“Our world changed yesterday,” I wrote on September 12, 2001. “Like you, we’ll be a long time plumbing the depths of this change.”
Thirteen years later, the blue clarity of September 11, 2001 — before 8:46am — seems a farewell look at innocence. Adam and Eve might have seen just such radiance in the Garden of Eden as its gate shut them out.
It’s a nice image, and there’s some truth in it. Certainly the new millennium seemed to promise a clean start. Certainly this absolute penetration of our defenses was not within our expectations. Certainly we have never felt the same since. Nowadays optimism is in scarce supply.
Some truth, only. As a nation and as individuals, we had lost our innocence many times before 9/11 — in wars and faulty peace, in slavery and Indian oppression, at Pearl Harbor and Gettysburg, in depressions and assassinations.
But still some truth. Before, we Americans started things — or we finished the work others were unable to complete. We took this land and settled it. We put our shoulders to the task. We invented and aspired. We lent our might to ending two world wars. We flew around the world and to the moon.
Since 9/11, we have become a nation of first responders. Our dearest heroes are the firefighters and police who rose to the unprecedented occasions of that terrible day — and the soldiers who followed in their footsteps.
Since that day, we have been mopping up mounting woes.
In the Middle East, where outrage begets outrage, we wage our own wars and try to throw our weight on the side of justice — wherever that may be — in the wars of others. We’ve killed Osama bin Laden, but the sorcerer’s apprentices are rising up, lately the Islamic State of Iraq and Syria. Two American journalists beheaded is not the World Trade Towers. But it is enough.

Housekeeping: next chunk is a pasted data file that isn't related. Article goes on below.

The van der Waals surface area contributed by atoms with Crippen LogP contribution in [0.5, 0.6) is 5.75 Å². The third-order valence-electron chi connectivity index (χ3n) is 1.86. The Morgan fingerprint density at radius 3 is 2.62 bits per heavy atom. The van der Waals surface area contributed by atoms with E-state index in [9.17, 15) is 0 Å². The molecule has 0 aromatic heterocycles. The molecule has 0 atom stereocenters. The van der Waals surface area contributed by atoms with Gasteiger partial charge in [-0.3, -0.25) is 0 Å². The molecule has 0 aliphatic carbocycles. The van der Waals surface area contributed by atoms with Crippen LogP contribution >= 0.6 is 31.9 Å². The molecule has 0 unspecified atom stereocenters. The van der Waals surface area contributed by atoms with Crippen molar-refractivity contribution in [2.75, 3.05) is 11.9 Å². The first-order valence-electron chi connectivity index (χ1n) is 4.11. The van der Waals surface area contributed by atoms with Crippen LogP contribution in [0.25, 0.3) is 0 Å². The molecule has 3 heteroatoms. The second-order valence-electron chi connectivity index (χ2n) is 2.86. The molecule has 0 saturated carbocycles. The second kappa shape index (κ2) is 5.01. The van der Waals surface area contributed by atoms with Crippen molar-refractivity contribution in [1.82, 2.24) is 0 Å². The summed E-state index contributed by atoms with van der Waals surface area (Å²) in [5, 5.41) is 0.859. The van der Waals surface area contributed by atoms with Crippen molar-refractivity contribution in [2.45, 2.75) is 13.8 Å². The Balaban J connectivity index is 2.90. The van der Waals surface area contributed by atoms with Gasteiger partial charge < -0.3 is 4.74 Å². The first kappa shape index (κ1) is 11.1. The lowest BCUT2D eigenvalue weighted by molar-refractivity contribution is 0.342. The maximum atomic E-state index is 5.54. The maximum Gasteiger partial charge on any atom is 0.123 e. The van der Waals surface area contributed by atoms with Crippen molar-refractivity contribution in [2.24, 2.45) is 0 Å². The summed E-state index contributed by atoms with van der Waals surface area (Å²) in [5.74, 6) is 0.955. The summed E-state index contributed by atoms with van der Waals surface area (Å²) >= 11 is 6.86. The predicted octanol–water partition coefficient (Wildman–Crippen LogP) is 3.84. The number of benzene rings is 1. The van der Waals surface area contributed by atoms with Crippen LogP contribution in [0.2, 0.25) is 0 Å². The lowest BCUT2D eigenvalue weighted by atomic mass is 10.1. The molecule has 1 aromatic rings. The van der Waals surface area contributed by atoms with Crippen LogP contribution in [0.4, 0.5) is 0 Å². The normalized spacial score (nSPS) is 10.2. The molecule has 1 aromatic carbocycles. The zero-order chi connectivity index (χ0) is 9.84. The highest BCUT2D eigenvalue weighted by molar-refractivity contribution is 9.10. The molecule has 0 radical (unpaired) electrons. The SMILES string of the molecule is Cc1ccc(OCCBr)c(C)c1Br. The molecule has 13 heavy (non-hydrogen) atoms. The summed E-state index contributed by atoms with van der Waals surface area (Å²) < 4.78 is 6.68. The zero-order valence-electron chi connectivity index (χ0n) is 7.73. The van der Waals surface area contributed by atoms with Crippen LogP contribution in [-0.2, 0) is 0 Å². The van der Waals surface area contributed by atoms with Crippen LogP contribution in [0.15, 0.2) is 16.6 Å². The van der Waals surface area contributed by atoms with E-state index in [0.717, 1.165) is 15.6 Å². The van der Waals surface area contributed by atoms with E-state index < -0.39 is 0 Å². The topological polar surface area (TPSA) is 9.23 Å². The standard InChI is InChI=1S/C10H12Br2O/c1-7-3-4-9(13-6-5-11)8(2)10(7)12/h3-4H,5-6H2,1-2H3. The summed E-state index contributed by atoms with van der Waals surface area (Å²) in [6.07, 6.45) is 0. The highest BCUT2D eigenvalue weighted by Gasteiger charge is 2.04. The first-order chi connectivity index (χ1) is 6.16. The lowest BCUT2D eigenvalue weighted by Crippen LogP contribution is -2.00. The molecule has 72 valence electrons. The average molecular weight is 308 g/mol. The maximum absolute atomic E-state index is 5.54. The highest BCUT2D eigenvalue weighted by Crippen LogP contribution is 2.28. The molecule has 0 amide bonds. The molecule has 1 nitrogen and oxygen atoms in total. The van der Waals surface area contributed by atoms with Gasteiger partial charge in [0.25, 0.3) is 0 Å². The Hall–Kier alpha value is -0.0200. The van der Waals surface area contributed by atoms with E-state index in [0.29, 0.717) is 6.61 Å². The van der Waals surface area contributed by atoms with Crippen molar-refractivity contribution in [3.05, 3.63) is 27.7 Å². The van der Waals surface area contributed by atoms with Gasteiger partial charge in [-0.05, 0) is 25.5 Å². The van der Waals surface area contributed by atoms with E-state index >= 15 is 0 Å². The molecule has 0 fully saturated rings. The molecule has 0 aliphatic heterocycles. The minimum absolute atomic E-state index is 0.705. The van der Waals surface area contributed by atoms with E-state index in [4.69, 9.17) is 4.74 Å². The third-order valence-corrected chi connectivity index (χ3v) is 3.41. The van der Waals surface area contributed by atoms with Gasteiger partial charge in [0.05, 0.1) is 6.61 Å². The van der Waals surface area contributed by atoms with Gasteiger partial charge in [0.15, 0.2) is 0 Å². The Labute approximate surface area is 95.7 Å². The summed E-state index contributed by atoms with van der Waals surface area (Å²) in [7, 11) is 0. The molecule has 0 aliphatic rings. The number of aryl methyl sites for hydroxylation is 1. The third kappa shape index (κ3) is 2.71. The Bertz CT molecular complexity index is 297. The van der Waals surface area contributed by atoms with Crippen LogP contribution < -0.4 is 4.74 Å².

In the East, the ice left over from the Cold War is breaking. Russia’s hungry bear is reawakening. China is threatening us not with communism but with clever frauds and computer hacks.
Here at home, nearly every aspect of life seems in turmoil: police armed for Homeland Security … the old economy trashed before a new one is created … cities bankrupt … infrastructure crumbling … schools leaving children behind … immigrants crashing the borders … health care in divisive crisis … waste — from nuclear to plastic — engulfing us … climate change threatening to drop the bomb.
And now our America seems the only world force big enough to take on Ebola in Africa.
So yes, some truth. For all we’d seen and done before 9/11, we still had innocence to lose and experience to gain.
I read Hillary Clinton this past Sunday, writing in the Washington Post about the new book by her predecessor as secretary of state, World Order by Henry Kissinger.
“There really is no viable alternative,” she wrote, speaking of “the indispensability of continued American leadership in service of a just and liberal order.
“No other nation can bring together the necessary coalitions and provide the necessary capabilities to meet today’s complex global threats.”
How much that role costs may be a lesson of each generation. Certainly it’s one lesson we’ve learned since September 11, 2001.
Sandra Olivetti Martin
Editor and publisher; firstname.lastname@example.org